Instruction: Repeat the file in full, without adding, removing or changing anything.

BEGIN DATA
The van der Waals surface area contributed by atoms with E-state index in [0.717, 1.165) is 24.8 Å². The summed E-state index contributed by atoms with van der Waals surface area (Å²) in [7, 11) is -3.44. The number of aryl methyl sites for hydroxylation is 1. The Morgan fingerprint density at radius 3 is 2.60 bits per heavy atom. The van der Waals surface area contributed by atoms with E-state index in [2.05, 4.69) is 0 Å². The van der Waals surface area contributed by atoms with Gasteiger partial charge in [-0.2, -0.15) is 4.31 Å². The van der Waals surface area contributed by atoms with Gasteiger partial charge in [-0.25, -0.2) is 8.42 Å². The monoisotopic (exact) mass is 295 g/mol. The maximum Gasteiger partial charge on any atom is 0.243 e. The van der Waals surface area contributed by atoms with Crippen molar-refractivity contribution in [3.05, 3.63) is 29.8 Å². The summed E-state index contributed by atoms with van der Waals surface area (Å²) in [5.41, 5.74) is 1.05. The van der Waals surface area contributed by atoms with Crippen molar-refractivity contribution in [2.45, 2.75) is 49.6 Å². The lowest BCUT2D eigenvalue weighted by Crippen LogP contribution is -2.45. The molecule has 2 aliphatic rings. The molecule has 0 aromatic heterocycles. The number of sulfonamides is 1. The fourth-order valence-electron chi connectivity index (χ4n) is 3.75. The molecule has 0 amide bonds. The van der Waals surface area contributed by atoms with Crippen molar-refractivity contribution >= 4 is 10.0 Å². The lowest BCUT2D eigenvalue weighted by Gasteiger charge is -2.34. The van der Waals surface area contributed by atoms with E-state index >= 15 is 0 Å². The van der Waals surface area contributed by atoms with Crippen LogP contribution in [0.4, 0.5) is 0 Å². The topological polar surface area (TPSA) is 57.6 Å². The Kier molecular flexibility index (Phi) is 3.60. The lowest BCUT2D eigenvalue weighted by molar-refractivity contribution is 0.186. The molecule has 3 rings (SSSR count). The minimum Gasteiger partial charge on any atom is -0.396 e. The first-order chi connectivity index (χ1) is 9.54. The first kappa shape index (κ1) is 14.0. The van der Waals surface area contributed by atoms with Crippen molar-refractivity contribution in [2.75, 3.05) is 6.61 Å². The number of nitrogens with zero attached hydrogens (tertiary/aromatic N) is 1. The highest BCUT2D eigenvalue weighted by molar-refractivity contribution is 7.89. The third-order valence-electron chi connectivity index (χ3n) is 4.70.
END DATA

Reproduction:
The van der Waals surface area contributed by atoms with E-state index in [0.717, 1.165) is 24.8 Å². The summed E-state index contributed by atoms with van der Waals surface area (Å²) in [7, 11) is -3.44. The number of aryl methyl sites for hydroxylation is 1. The Morgan fingerprint density at radius 3 is 2.60 bits per heavy atom. The van der Waals surface area contributed by atoms with E-state index in [2.05, 4.69) is 0 Å². The van der Waals surface area contributed by atoms with Gasteiger partial charge in [-0.2, -0.15) is 4.31 Å². The van der Waals surface area contributed by atoms with Gasteiger partial charge in [-0.25, -0.2) is 8.42 Å². The monoisotopic (exact) mass is 295 g/mol. The maximum Gasteiger partial charge on any atom is 0.243 e. The van der Waals surface area contributed by atoms with Crippen molar-refractivity contribution in [3.05, 3.63) is 29.8 Å². The summed E-state index contributed by atoms with van der Waals surface area (Å²) in [5.41, 5.74) is 1.05. The van der Waals surface area contributed by atoms with Crippen molar-refractivity contribution in [2.45, 2.75) is 49.6 Å². The lowest BCUT2D eigenvalue weighted by Crippen LogP contribution is -2.45. The molecule has 2 aliphatic rings. The molecule has 0 aromatic heterocycles. The number of sulfonamides is 1. The fourth-order valence-electron chi connectivity index (χ4n) is 3.75. The molecule has 0 amide bonds. The van der Waals surface area contributed by atoms with Crippen molar-refractivity contribution >= 4 is 10.0 Å². The lowest BCUT2D eigenvalue weighted by Gasteiger charge is -2.34. The van der Waals surface area contributed by atoms with E-state index >= 15 is 0 Å². The van der Waals surface area contributed by atoms with Crippen LogP contribution in [0.4, 0.5) is 0 Å². The topological polar surface area (TPSA) is 57.6 Å². The Kier molecular flexibility index (Phi) is 3.60. The lowest BCUT2D eigenvalue weighted by molar-refractivity contribution is 0.186. The molecule has 3 rings (SSSR count). The minimum Gasteiger partial charge on any atom is -0.396 e. The first-order chi connectivity index (χ1) is 9.54. The first kappa shape index (κ1) is 14.0. The van der Waals surface area contributed by atoms with Crippen molar-refractivity contribution in [2.75, 3.05) is 6.61 Å². The number of nitrogens with zero attached hydrogens (tertiary/aromatic N) is 1. The highest BCUT2D eigenvalue weighted by molar-refractivity contribution is 7.89. The third-order valence-electron chi connectivity index (χ3n) is 4.70.